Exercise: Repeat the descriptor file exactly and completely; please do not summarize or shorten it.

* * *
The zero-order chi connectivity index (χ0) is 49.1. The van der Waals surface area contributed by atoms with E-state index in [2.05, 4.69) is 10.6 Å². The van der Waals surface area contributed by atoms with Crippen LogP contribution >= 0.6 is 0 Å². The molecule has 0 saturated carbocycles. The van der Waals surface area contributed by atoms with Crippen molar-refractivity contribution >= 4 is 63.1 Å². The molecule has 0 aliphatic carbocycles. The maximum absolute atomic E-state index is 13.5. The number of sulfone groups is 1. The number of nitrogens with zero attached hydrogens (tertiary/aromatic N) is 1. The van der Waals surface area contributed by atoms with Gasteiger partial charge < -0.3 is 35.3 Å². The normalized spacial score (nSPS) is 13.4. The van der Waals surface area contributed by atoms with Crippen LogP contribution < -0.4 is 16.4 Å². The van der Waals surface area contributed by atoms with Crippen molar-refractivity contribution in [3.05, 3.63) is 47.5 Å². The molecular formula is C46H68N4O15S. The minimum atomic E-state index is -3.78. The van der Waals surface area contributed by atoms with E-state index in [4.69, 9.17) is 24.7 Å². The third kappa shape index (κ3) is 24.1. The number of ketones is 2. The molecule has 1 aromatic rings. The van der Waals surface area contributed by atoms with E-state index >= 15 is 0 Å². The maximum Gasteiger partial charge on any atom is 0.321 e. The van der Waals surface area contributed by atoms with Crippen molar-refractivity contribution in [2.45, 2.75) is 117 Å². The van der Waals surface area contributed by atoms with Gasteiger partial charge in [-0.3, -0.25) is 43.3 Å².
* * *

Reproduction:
The zero-order chi connectivity index (χ0) is 49.1. The van der Waals surface area contributed by atoms with E-state index in [2.05, 4.69) is 10.6 Å². The van der Waals surface area contributed by atoms with Crippen LogP contribution >= 0.6 is 0 Å². The molecule has 0 saturated carbocycles. The van der Waals surface area contributed by atoms with Crippen molar-refractivity contribution >= 4 is 63.1 Å². The molecule has 0 aliphatic carbocycles. The maximum absolute atomic E-state index is 13.5. The number of sulfone groups is 1. The number of nitrogens with zero attached hydrogens (tertiary/aromatic N) is 1. The van der Waals surface area contributed by atoms with Gasteiger partial charge < -0.3 is 35.3 Å². The normalized spacial score (nSPS) is 13.4. The van der Waals surface area contributed by atoms with Crippen LogP contribution < -0.4 is 16.4 Å². The van der Waals surface area contributed by atoms with Crippen molar-refractivity contribution in [3.05, 3.63) is 47.5 Å². The molecular formula is C46H68N4O15S. The minimum atomic E-state index is -3.78. The van der Waals surface area contributed by atoms with E-state index in [4.69, 9.17) is 24.7 Å². The third kappa shape index (κ3) is 24.1. The number of ketones is 2. The molecule has 1 aromatic rings. The van der Waals surface area contributed by atoms with E-state index >= 15 is 0 Å². The maximum Gasteiger partial charge on any atom is 0.321 e. The van der Waals surface area contributed by atoms with Crippen molar-refractivity contribution in [2.45, 2.75) is 117 Å². The van der Waals surface area contributed by atoms with Gasteiger partial charge in [-0.3, -0.25) is 43.3 Å².